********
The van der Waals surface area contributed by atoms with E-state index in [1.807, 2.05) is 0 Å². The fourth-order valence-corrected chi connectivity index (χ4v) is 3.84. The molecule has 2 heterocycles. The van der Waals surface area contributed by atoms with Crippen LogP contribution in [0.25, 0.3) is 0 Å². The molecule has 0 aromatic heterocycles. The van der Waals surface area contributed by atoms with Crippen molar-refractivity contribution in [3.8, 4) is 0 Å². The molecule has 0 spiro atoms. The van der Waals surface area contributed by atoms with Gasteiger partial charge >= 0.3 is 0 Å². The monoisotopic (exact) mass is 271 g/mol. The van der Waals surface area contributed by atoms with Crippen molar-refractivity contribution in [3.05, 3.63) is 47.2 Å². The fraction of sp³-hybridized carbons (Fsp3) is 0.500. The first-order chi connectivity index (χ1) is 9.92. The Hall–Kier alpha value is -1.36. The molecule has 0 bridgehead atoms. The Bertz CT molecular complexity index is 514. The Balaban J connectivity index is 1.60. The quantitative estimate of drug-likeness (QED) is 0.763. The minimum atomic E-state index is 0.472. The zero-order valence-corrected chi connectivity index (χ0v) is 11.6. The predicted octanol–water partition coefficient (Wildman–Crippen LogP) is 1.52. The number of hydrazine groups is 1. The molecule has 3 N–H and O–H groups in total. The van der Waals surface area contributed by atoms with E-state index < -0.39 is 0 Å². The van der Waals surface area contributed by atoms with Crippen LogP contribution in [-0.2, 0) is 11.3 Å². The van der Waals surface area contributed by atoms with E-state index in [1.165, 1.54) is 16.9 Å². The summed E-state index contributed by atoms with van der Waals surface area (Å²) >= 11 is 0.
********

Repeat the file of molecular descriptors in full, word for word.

The van der Waals surface area contributed by atoms with E-state index in [1.807, 2.05) is 0 Å². The fourth-order valence-corrected chi connectivity index (χ4v) is 3.84. The molecule has 2 heterocycles. The van der Waals surface area contributed by atoms with Crippen LogP contribution in [0.25, 0.3) is 0 Å². The molecule has 0 aromatic heterocycles. The van der Waals surface area contributed by atoms with Crippen molar-refractivity contribution in [3.8, 4) is 0 Å². The molecule has 0 spiro atoms. The van der Waals surface area contributed by atoms with Gasteiger partial charge >= 0.3 is 0 Å². The monoisotopic (exact) mass is 271 g/mol. The van der Waals surface area contributed by atoms with Crippen molar-refractivity contribution in [3.05, 3.63) is 47.2 Å². The fraction of sp³-hybridized carbons (Fsp3) is 0.500. The first-order chi connectivity index (χ1) is 9.92. The Hall–Kier alpha value is -1.36. The molecule has 0 bridgehead atoms. The Bertz CT molecular complexity index is 514. The Balaban J connectivity index is 1.60. The quantitative estimate of drug-likeness (QED) is 0.763. The minimum atomic E-state index is 0.472. The zero-order valence-corrected chi connectivity index (χ0v) is 11.6. The predicted octanol–water partition coefficient (Wildman–Crippen LogP) is 1.52. The number of hydrazine groups is 1. The molecule has 3 N–H and O–H groups in total. The van der Waals surface area contributed by atoms with E-state index < -0.39 is 0 Å². The van der Waals surface area contributed by atoms with Crippen LogP contribution in [-0.2, 0) is 11.3 Å². The van der Waals surface area contributed by atoms with E-state index in [1.165, 1.54) is 16.9 Å². The summed E-state index contributed by atoms with van der Waals surface area (Å²) >= 11 is 0.